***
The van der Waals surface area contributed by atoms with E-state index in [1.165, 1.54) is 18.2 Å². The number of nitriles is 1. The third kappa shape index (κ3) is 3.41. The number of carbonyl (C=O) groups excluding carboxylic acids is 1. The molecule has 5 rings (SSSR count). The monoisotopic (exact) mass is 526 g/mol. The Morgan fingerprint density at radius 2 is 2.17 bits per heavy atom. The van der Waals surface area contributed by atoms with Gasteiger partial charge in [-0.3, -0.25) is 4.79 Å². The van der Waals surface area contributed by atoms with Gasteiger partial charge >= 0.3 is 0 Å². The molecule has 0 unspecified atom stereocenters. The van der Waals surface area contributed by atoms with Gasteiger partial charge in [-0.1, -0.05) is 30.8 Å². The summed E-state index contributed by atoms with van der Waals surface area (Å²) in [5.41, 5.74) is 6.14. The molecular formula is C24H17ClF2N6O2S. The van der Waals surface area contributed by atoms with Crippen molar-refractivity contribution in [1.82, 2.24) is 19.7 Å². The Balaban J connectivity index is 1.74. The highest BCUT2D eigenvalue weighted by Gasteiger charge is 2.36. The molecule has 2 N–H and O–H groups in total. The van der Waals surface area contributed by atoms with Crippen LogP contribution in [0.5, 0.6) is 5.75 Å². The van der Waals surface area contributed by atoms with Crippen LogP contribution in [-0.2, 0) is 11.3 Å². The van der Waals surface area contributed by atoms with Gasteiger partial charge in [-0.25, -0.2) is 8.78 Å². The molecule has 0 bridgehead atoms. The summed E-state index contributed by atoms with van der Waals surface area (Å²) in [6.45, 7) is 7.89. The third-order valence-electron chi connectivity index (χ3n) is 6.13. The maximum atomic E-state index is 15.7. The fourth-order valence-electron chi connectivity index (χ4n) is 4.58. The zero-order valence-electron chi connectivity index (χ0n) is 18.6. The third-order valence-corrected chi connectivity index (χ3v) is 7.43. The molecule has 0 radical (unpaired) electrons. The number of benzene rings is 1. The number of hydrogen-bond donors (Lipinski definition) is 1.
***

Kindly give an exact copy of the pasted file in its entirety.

The van der Waals surface area contributed by atoms with E-state index in [1.165, 1.54) is 18.2 Å². The number of nitriles is 1. The third kappa shape index (κ3) is 3.41. The number of carbonyl (C=O) groups excluding carboxylic acids is 1. The molecule has 5 rings (SSSR count). The monoisotopic (exact) mass is 526 g/mol. The Morgan fingerprint density at radius 2 is 2.17 bits per heavy atom. The van der Waals surface area contributed by atoms with Gasteiger partial charge in [-0.3, -0.25) is 4.79 Å². The van der Waals surface area contributed by atoms with Gasteiger partial charge >= 0.3 is 0 Å². The molecule has 0 unspecified atom stereocenters. The van der Waals surface area contributed by atoms with Gasteiger partial charge in [-0.1, -0.05) is 30.8 Å². The summed E-state index contributed by atoms with van der Waals surface area (Å²) in [5.41, 5.74) is 6.14. The molecular formula is C24H17ClF2N6O2S. The van der Waals surface area contributed by atoms with Crippen molar-refractivity contribution in [1.82, 2.24) is 19.7 Å². The Balaban J connectivity index is 1.74. The highest BCUT2D eigenvalue weighted by Gasteiger charge is 2.36. The molecule has 2 N–H and O–H groups in total. The van der Waals surface area contributed by atoms with Crippen LogP contribution in [0.5, 0.6) is 5.75 Å². The van der Waals surface area contributed by atoms with Crippen LogP contribution in [-0.2, 0) is 11.3 Å². The van der Waals surface area contributed by atoms with Gasteiger partial charge in [-0.25, -0.2) is 8.78 Å². The molecule has 0 bridgehead atoms. The summed E-state index contributed by atoms with van der Waals surface area (Å²) in [6.45, 7) is 7.89. The third-order valence-electron chi connectivity index (χ3n) is 6.13. The maximum atomic E-state index is 15.7. The fourth-order valence-electron chi connectivity index (χ4n) is 4.58. The zero-order valence-electron chi connectivity index (χ0n) is 18.6. The third-order valence-corrected chi connectivity index (χ3v) is 7.43. The molecule has 0 radical (unpaired) electrons. The number of benzene rings is 1. The number of hydrogen-bond donors (Lipinski definition) is 1.